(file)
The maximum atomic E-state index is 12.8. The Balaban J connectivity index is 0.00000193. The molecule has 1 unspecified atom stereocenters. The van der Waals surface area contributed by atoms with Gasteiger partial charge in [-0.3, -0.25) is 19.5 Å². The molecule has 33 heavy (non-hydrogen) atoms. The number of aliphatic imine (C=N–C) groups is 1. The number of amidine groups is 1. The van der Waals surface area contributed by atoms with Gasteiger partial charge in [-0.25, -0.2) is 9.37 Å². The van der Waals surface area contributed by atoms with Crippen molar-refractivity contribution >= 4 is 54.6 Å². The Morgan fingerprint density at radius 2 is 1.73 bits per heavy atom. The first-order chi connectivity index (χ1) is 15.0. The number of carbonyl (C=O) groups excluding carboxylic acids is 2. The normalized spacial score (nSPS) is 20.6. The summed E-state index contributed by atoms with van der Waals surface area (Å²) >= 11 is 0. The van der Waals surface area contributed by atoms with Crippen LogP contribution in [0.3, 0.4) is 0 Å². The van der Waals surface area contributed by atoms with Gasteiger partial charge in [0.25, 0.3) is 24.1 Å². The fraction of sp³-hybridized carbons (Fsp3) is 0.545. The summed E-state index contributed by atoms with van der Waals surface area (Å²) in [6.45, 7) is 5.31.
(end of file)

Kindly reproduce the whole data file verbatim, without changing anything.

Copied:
The maximum atomic E-state index is 12.8. The Balaban J connectivity index is 0.00000193. The molecule has 1 unspecified atom stereocenters. The van der Waals surface area contributed by atoms with Gasteiger partial charge in [-0.3, -0.25) is 19.5 Å². The molecule has 33 heavy (non-hydrogen) atoms. The number of aliphatic imine (C=N–C) groups is 1. The number of amidine groups is 1. The van der Waals surface area contributed by atoms with Gasteiger partial charge in [-0.25, -0.2) is 9.37 Å². The van der Waals surface area contributed by atoms with Crippen molar-refractivity contribution >= 4 is 54.6 Å². The Morgan fingerprint density at radius 2 is 1.73 bits per heavy atom. The first-order chi connectivity index (χ1) is 15.0. The number of carbonyl (C=O) groups excluding carboxylic acids is 2. The normalized spacial score (nSPS) is 20.6. The summed E-state index contributed by atoms with van der Waals surface area (Å²) >= 11 is 0. The van der Waals surface area contributed by atoms with Crippen LogP contribution in [0.3, 0.4) is 0 Å². The van der Waals surface area contributed by atoms with Gasteiger partial charge in [0.25, 0.3) is 24.1 Å². The fraction of sp³-hybridized carbons (Fsp3) is 0.545. The summed E-state index contributed by atoms with van der Waals surface area (Å²) in [6.45, 7) is 5.31.